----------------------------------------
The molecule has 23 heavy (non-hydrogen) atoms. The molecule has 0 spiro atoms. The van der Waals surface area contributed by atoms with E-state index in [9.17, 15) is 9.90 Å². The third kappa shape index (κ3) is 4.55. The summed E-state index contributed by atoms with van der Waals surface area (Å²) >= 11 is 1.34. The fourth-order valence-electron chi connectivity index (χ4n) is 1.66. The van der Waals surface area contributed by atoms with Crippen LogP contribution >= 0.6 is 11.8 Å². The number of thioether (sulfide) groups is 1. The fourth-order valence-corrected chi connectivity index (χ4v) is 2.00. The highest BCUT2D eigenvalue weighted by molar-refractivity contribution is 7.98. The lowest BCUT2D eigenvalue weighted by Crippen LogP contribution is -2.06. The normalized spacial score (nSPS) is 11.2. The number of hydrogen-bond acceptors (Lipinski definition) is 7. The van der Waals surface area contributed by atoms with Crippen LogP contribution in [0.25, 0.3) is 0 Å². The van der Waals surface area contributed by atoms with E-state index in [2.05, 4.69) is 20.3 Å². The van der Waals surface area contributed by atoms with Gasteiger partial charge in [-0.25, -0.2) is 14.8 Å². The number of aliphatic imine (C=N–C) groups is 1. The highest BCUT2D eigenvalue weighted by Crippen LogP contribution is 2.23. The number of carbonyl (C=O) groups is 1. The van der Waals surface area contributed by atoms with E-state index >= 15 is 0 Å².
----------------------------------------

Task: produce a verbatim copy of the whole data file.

The molecule has 23 heavy (non-hydrogen) atoms. The molecule has 0 spiro atoms. The van der Waals surface area contributed by atoms with E-state index in [9.17, 15) is 9.90 Å². The third kappa shape index (κ3) is 4.55. The summed E-state index contributed by atoms with van der Waals surface area (Å²) >= 11 is 1.34. The fourth-order valence-electron chi connectivity index (χ4n) is 1.66. The van der Waals surface area contributed by atoms with Crippen LogP contribution >= 0.6 is 11.8 Å². The number of thioether (sulfide) groups is 1. The fourth-order valence-corrected chi connectivity index (χ4v) is 2.00. The highest BCUT2D eigenvalue weighted by molar-refractivity contribution is 7.98. The lowest BCUT2D eigenvalue weighted by Crippen LogP contribution is -2.06. The normalized spacial score (nSPS) is 11.2. The number of hydrogen-bond acceptors (Lipinski definition) is 7. The van der Waals surface area contributed by atoms with Crippen LogP contribution in [0.25, 0.3) is 0 Å². The van der Waals surface area contributed by atoms with E-state index in [2.05, 4.69) is 20.3 Å². The van der Waals surface area contributed by atoms with Gasteiger partial charge in [-0.25, -0.2) is 14.8 Å². The number of aliphatic imine (C=N–C) groups is 1. The highest BCUT2D eigenvalue weighted by Crippen LogP contribution is 2.23. The number of carbonyl (C=O) groups is 1. The van der Waals surface area contributed by atoms with E-state index >= 15 is 0 Å².